MEASURE ADAPTATIONS: INTELLECTUAL DISABILITY AND SELF-REPORT
Study Lead: Jill Hollway, PhD
Plain Language: https://www.rrtcnisonger.org/plain-language/
Individuals with IDD are at high-risk for mental health problems (USODPHP, 2018; Summers, Fletcher & Bradley, 2017; Hithersay et al., 2014; Hassiotis & Turk, 2012; Drum et al., 2009). In fact, mental health problems occur in up to 40% of adults with intellectual and developmental disabilities (ID/DD). (Cooper et al., 2007). Recognizing, assessing, and diagnosing mental health problems in people with ID/DD is challenging and may be limited by verbal or cognitive abilities (Hellings & Boss, 2017). The health care needs of this population are often unrecognized and unmet due to limitations in their ability to self-report conditions or symptoms of mental distress (Summers, Fletcher & Bradley, 2017; Hassiotis & Turk, 2012). The diagnostic process for this population has relied heavily on proxy reports, but research suggests that even proxies who know the individual with ID/DD well (e.g., family, guardians, support staff) struggle to identify mental health symptoms (Schutzwohl et al., 2017; Hassiotis & Turk, 2012). Accurate assessments and diagnoses of mental health problems may lead to effective interventions and treatments and inform preventative health care protocols. Therefore, there is an urgent need to develop cognitively accessible tools which will allow individuals with ID/DD to self-report conditions or symptoms of mental distress.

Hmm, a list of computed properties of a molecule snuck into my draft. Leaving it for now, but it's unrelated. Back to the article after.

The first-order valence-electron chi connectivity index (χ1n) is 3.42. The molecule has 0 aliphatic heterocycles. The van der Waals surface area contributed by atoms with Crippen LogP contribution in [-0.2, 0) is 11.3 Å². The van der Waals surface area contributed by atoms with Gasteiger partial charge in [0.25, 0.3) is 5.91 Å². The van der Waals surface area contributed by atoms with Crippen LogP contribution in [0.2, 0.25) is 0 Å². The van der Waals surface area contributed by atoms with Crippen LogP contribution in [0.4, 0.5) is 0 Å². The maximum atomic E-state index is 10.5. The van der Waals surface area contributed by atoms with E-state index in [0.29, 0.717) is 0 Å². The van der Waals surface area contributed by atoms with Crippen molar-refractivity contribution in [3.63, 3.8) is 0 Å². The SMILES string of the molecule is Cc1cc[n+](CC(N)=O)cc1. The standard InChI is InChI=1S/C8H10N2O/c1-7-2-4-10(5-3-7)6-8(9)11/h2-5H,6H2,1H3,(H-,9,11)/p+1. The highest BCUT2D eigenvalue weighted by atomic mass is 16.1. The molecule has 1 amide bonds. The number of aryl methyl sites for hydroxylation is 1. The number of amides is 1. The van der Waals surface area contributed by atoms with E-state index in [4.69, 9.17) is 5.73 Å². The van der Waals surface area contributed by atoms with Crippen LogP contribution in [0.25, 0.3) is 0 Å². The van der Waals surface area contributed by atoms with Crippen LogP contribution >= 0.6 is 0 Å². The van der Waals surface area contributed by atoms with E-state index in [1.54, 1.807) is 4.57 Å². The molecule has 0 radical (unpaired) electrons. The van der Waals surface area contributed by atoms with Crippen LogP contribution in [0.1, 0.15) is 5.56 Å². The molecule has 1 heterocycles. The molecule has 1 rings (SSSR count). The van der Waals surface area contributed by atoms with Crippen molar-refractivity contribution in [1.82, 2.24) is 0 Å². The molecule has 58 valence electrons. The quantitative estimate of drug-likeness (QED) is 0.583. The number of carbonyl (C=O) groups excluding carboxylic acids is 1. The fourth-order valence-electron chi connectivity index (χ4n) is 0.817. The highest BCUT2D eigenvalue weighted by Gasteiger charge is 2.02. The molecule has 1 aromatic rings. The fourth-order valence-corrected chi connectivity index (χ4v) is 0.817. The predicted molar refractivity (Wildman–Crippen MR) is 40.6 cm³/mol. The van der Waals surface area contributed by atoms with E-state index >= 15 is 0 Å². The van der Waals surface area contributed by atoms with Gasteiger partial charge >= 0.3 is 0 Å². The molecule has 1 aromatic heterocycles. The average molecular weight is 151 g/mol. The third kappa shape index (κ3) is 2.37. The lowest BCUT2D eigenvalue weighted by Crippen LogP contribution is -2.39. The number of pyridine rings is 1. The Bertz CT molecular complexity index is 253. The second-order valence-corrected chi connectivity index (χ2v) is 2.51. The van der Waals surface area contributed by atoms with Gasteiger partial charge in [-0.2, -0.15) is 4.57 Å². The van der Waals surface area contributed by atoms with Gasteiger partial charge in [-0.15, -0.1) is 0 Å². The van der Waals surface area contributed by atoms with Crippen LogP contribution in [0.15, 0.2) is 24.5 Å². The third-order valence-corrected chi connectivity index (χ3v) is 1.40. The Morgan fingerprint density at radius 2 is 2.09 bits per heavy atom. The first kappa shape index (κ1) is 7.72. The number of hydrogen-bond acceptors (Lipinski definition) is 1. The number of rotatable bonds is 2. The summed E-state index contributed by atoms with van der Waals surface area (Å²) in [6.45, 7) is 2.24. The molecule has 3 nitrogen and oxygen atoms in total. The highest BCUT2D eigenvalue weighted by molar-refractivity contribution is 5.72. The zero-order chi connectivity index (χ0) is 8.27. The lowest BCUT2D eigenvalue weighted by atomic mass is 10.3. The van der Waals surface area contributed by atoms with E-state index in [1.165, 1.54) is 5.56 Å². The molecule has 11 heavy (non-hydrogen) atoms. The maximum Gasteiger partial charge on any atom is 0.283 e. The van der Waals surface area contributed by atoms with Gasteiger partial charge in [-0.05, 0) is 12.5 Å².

The RRTC on health and function has identified three key areas of need regarding development and validation of cognitively accessible instruments: a) mental health, b) health-related quality of life (HRQL), and c) physical health. This project will work to adapt and validate cognitively accessible self-report measures in each of these three areas. The measures will be adapted in collaboration with our Disability Experiences Expert Panel, who will give input on the cognitive accessibility of the measures, as well as strategies they see to increase self-report in the ID/DD population.
We will recruit a sample of 62 adult with ID/DD (18+ years of age) and caregiver dyads (N = 124 individual study participants). In order to evaluate measure sensitivity, half of the adults with ID/DD participating in the study will also have a co-occurring mental health concern or diagnosis (referred to as dual diagnosis).
The three measures we will adapt for adults with intellectual and developemental disabilities are as follows:
- The currently in-development Psychiatric Diagnostic Interview for Adolescents with Intellectual Disabilities (PDI-AID) which is based on the Diagnostic Interview Schedule for Children – Fourth Edition (DISC-IV);
- The established Function Neutral Health-Related Quality of Life (FuNHRQL) self-report survey; and
- The Patient Reported Outcomes Measurement Information System (PROMIS) Profile self-report survey.